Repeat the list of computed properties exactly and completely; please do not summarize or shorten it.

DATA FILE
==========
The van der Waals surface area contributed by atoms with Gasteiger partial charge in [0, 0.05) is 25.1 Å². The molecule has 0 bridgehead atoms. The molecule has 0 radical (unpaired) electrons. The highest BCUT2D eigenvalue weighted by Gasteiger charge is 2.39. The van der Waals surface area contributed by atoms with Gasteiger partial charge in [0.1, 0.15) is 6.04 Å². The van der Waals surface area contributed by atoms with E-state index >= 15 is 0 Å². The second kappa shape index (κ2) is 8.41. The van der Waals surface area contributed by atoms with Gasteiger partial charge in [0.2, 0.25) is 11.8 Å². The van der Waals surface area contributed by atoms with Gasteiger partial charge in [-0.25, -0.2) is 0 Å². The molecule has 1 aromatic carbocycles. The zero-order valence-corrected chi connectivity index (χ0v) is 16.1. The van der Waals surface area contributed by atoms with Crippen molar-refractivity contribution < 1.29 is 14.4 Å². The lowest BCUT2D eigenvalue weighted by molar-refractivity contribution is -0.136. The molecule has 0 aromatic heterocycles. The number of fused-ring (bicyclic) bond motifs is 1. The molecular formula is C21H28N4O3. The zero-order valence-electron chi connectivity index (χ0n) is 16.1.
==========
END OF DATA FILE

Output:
The van der Waals surface area contributed by atoms with Gasteiger partial charge in [0, 0.05) is 25.1 Å². The molecule has 0 bridgehead atoms. The molecule has 0 radical (unpaired) electrons. The highest BCUT2D eigenvalue weighted by Gasteiger charge is 2.39. The van der Waals surface area contributed by atoms with Gasteiger partial charge in [0.1, 0.15) is 6.04 Å². The van der Waals surface area contributed by atoms with E-state index >= 15 is 0 Å². The second kappa shape index (κ2) is 8.41. The van der Waals surface area contributed by atoms with Gasteiger partial charge in [0.2, 0.25) is 11.8 Å². The van der Waals surface area contributed by atoms with Gasteiger partial charge in [-0.25, -0.2) is 0 Å². The molecule has 1 aromatic carbocycles. The zero-order valence-corrected chi connectivity index (χ0v) is 16.1. The van der Waals surface area contributed by atoms with Crippen molar-refractivity contribution < 1.29 is 14.4 Å². The lowest BCUT2D eigenvalue weighted by molar-refractivity contribution is -0.136. The molecule has 0 aromatic heterocycles. The number of fused-ring (bicyclic) bond motifs is 1. The molecular formula is C21H28N4O3. The zero-order valence-electron chi connectivity index (χ0n) is 16.1.